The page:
Sunday, May 6, 2007

High School Back-to-School-Night Remarks

(These are the remarks I made for our Middle School's Back-to-School Night in September 2006. It was during "parshat Noach", when the weekly Torah reading is about Noah and the flood. )

Appearances can be deceiving.
Here we stand,
- between the creation of the world in parshat Beraishit and its destruction in parshat Noach;
- at Back To School Night for High School, which is both the end of one stage of our children’s education, and the beginning of the next,
- on behalf of our adolescent children, who are at the end of their childhood and beginning their adulthood.

We are bein hashamashot.

Bein HaShamashot or, “twilight” is the transition of day to night, as one Halachic calendar day becomes the next. It is a time of transformation, uncertainty and great potential. It is neither day nor night, but possesses qualities of both, with a character, definition and halachot all its own.

It’s hard to see clearly at dusk. Transitions are most appreciated and understood in hindsight. Bein hashamashot, appearances can be particularly deceiving.

When they see us in public, are our teens really cringing in embarrassment at the evidence that they have parents that our presence suggests, or is that their way of hiding their swell with pride or even relief that we’re present and involved in their lives?

Popular culture characterizes this as a turbulent, argumentative period. According to our tradition, the distinction between childhood and young adulthood is the birth of the yetzer Hatov, the good inclination.

While their attention appears otherwise engaged, our children spend much of this period focused acutely on us, on our example: following it, surpassing us one moment, failing dramatically to do so the next; reaching out for us, pushing us away; simultaneously wanting to separate from us and wanting to retreat into our embrace.

So, we grapple together in the twilight. Our own experience as adolescents is not transferable. We can only offer our presence, our support and our example. This presence, support, and example is achievable and demonstrable through your active involvement in our PTA.

Our children may know we write checks to the school (and of course, we must continue to write them), but they experience our support and commitment to their education tangibly, when they see us involved and participating in the activities of the school through the PTA.

Our kids are watching us. They keenly observe when we give over our wallets, our calendars, our answering machines, our conversations and our hearts to matters concerning their educational experience.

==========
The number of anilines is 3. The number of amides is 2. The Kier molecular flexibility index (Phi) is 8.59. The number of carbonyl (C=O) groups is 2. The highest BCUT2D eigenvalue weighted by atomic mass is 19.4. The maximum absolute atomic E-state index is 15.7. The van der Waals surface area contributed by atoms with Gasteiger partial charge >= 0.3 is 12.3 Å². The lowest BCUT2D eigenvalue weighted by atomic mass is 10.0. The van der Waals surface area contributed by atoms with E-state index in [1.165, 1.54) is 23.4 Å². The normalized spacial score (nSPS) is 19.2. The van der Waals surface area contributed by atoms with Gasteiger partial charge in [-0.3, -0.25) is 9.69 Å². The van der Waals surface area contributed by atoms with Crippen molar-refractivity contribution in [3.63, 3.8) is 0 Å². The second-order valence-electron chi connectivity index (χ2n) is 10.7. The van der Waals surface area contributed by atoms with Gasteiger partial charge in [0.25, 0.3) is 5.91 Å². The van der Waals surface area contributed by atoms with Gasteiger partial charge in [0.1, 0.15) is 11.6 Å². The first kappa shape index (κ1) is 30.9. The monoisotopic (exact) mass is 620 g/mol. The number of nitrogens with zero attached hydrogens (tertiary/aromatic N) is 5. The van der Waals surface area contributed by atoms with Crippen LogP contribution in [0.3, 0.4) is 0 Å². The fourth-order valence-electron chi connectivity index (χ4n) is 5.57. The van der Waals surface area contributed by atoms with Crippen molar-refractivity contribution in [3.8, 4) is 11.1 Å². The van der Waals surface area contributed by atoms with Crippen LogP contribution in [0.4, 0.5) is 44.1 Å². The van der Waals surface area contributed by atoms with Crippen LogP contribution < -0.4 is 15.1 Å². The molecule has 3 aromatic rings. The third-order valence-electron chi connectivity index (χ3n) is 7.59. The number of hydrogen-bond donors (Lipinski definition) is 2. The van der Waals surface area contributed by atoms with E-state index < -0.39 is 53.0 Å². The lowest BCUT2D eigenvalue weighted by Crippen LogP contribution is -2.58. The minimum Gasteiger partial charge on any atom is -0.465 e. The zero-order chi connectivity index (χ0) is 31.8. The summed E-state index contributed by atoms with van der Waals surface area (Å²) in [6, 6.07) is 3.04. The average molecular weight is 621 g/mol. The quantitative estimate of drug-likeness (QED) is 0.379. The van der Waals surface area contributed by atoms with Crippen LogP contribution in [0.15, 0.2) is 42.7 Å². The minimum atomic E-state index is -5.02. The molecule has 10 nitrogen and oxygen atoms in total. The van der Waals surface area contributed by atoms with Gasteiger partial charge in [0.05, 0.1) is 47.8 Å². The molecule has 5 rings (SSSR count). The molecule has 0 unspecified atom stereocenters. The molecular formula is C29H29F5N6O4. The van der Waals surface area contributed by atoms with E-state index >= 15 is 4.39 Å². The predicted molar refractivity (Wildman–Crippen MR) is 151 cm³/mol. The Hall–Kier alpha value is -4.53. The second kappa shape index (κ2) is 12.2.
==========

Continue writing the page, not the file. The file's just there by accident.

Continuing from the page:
Just as our involvement in their school life begins to appear less necessary, less urgent than before, we must remember how deceptive this is.

Bein hashamashot, the role of the PTA transforms from that of provider to that of facilitator. In Elementary School, we ran the events. In High School, they run the events and (maybe) invite us.

Our children are turning more often to their peers for answers, guidance, advice, companionship, commiseration... We need to do the same. In Elementary School, the PTA provided a social outlet for meeting other parents, arranging play-dates for the children and ourselves. In High School, we need each other more than ever. Through the PTA’s social network we support each other as parents of adolescents.

Remember our separation anxiety when our children started Elementary School? We turned to the PTA as a pretext for being on campus, to feel connected to our children, their friends and their day. I urge you to look to the PTA to do the same in High School.

Our PTA has been working very hard to maximize the efficient use of all our parent resources. Please know that the time, ideas, energy and funds you bring to the PTA will be gratefully used and not wasted. We need your box tops, we need your leadership, we need your receipts, we need your time, we need your ideas, we need your talents, we need your enthusiasm, we need YOU.

It may take a long time for all those box tops to add up to a Simchat beit hashoeva, a field trip, a Creative Arts Festival, or the End of Year Bash, but the results of your participation will be felt immediately by your children.

There’s a mishna in Avot that lists the things created bein hashamashot on the first ever erev Shabbat.
They are: The mouth of the earth [that swallowed Korach]; the mouth of the well [that followed bnei Yisroel in the desert]; the mouth of the donkey [that spoke to Bilaam]; the rainbow; the Mon [we ate in the dessert]; Moshe’s staff; the Shamir [worm that carved the the mizbeach stones]; and the alphabet, inscription and Luchot that made the Luchot haBrit.

These twilight-born items either had a purpose that belied their form, or are emblematic of experiences whose outcome countered expectations. They illustrate instances where appearances were deceptive, indeed.

All these items had a time-limited, specific use and showed up only when their purpose was at hand, except for the rainbow, which endures. Like our children’s emerging character, the rainbow, while created at twilight, can only be seen later, by the light of day, when the sky is at least partially clear.

May our presence, support and example lead our children well and nurture the growth of their yetzer hatov.

May we help each other discern and enjoy the rainbows forming in this fleeting twilight.

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